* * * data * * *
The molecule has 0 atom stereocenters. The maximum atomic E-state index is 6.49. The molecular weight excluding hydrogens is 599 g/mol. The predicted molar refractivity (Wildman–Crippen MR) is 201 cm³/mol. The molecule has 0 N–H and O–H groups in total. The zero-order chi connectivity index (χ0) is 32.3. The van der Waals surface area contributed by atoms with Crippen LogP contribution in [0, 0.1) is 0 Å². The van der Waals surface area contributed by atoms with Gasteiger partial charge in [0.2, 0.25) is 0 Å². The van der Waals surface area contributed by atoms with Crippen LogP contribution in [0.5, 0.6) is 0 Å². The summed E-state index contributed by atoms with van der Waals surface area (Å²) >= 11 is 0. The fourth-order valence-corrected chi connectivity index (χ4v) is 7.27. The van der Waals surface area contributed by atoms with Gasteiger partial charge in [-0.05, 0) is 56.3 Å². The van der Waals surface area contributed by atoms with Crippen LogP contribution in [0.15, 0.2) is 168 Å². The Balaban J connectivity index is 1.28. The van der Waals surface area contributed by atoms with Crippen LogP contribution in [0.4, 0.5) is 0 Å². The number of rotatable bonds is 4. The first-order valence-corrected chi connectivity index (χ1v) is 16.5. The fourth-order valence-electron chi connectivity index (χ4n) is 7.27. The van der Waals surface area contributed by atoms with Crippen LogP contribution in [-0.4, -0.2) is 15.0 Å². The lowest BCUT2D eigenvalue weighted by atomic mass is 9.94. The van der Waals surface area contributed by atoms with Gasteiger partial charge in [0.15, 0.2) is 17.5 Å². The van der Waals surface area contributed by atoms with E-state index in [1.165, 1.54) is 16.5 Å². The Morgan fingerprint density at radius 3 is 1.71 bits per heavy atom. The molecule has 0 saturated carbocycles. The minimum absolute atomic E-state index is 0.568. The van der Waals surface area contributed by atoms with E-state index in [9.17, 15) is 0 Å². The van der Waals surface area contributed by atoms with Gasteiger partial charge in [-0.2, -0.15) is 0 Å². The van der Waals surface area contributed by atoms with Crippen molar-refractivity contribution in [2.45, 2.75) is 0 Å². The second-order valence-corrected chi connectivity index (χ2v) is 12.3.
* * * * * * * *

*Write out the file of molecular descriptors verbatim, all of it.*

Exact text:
The molecule has 0 atom stereocenters. The maximum atomic E-state index is 6.49. The molecular weight excluding hydrogens is 599 g/mol. The predicted molar refractivity (Wildman–Crippen MR) is 201 cm³/mol. The molecule has 0 N–H and O–H groups in total. The zero-order chi connectivity index (χ0) is 32.3. The van der Waals surface area contributed by atoms with Crippen LogP contribution in [0, 0.1) is 0 Å². The van der Waals surface area contributed by atoms with Gasteiger partial charge in [0.2, 0.25) is 0 Å². The van der Waals surface area contributed by atoms with Crippen LogP contribution in [0.5, 0.6) is 0 Å². The summed E-state index contributed by atoms with van der Waals surface area (Å²) >= 11 is 0. The fourth-order valence-corrected chi connectivity index (χ4v) is 7.27. The van der Waals surface area contributed by atoms with Gasteiger partial charge in [-0.05, 0) is 56.3 Å². The van der Waals surface area contributed by atoms with Crippen LogP contribution in [0.15, 0.2) is 168 Å². The Balaban J connectivity index is 1.28. The van der Waals surface area contributed by atoms with Crippen LogP contribution in [0.4, 0.5) is 0 Å². The number of rotatable bonds is 4. The first-order valence-corrected chi connectivity index (χ1v) is 16.5. The fourth-order valence-electron chi connectivity index (χ4n) is 7.27. The van der Waals surface area contributed by atoms with Crippen LogP contribution in [-0.4, -0.2) is 15.0 Å². The lowest BCUT2D eigenvalue weighted by atomic mass is 9.94. The van der Waals surface area contributed by atoms with Gasteiger partial charge in [0.15, 0.2) is 17.5 Å². The van der Waals surface area contributed by atoms with E-state index in [1.165, 1.54) is 16.5 Å². The Morgan fingerprint density at radius 3 is 1.71 bits per heavy atom. The molecule has 0 saturated carbocycles. The minimum absolute atomic E-state index is 0.568. The van der Waals surface area contributed by atoms with E-state index in [9.17, 15) is 0 Å². The van der Waals surface area contributed by atoms with Gasteiger partial charge in [-0.2, -0.15) is 0 Å². The van der Waals surface area contributed by atoms with Crippen molar-refractivity contribution in [2.45, 2.75) is 0 Å². The second-order valence-corrected chi connectivity index (χ2v) is 12.3.